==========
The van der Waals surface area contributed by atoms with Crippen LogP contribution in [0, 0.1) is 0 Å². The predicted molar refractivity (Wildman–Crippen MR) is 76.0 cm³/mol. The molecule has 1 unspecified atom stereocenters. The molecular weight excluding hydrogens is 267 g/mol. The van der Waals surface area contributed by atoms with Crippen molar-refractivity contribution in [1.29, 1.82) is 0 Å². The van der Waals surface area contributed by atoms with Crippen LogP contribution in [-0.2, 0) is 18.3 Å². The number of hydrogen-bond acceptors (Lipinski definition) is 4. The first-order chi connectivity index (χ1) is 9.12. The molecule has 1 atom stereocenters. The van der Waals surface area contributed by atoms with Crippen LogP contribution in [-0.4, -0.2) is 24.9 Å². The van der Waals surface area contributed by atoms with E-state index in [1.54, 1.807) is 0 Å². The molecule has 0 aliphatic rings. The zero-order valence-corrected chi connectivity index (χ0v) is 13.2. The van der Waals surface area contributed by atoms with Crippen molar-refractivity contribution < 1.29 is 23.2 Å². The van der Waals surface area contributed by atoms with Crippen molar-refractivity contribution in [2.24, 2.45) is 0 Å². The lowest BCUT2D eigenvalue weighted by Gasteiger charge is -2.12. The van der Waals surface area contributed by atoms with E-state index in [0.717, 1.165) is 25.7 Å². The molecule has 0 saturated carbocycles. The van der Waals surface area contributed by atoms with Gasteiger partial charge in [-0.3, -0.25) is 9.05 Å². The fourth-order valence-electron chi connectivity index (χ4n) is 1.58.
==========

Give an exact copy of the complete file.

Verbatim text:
The van der Waals surface area contributed by atoms with Crippen LogP contribution in [0, 0.1) is 0 Å². The predicted molar refractivity (Wildman–Crippen MR) is 76.0 cm³/mol. The molecule has 1 unspecified atom stereocenters. The molecular weight excluding hydrogens is 267 g/mol. The van der Waals surface area contributed by atoms with Crippen molar-refractivity contribution in [1.29, 1.82) is 0 Å². The van der Waals surface area contributed by atoms with Crippen LogP contribution in [-0.2, 0) is 18.3 Å². The number of hydrogen-bond acceptors (Lipinski definition) is 4. The first-order chi connectivity index (χ1) is 9.12. The molecule has 1 atom stereocenters. The van der Waals surface area contributed by atoms with Crippen LogP contribution in [-0.4, -0.2) is 24.9 Å². The van der Waals surface area contributed by atoms with E-state index in [1.54, 1.807) is 0 Å². The molecule has 0 aliphatic rings. The zero-order valence-corrected chi connectivity index (χ0v) is 13.2. The van der Waals surface area contributed by atoms with Crippen molar-refractivity contribution < 1.29 is 23.2 Å². The van der Waals surface area contributed by atoms with Crippen molar-refractivity contribution in [2.24, 2.45) is 0 Å². The lowest BCUT2D eigenvalue weighted by Gasteiger charge is -2.12. The van der Waals surface area contributed by atoms with E-state index in [0.717, 1.165) is 25.7 Å². The molecule has 0 saturated carbocycles. The van der Waals surface area contributed by atoms with Gasteiger partial charge in [-0.3, -0.25) is 9.05 Å². The fourth-order valence-electron chi connectivity index (χ4n) is 1.58.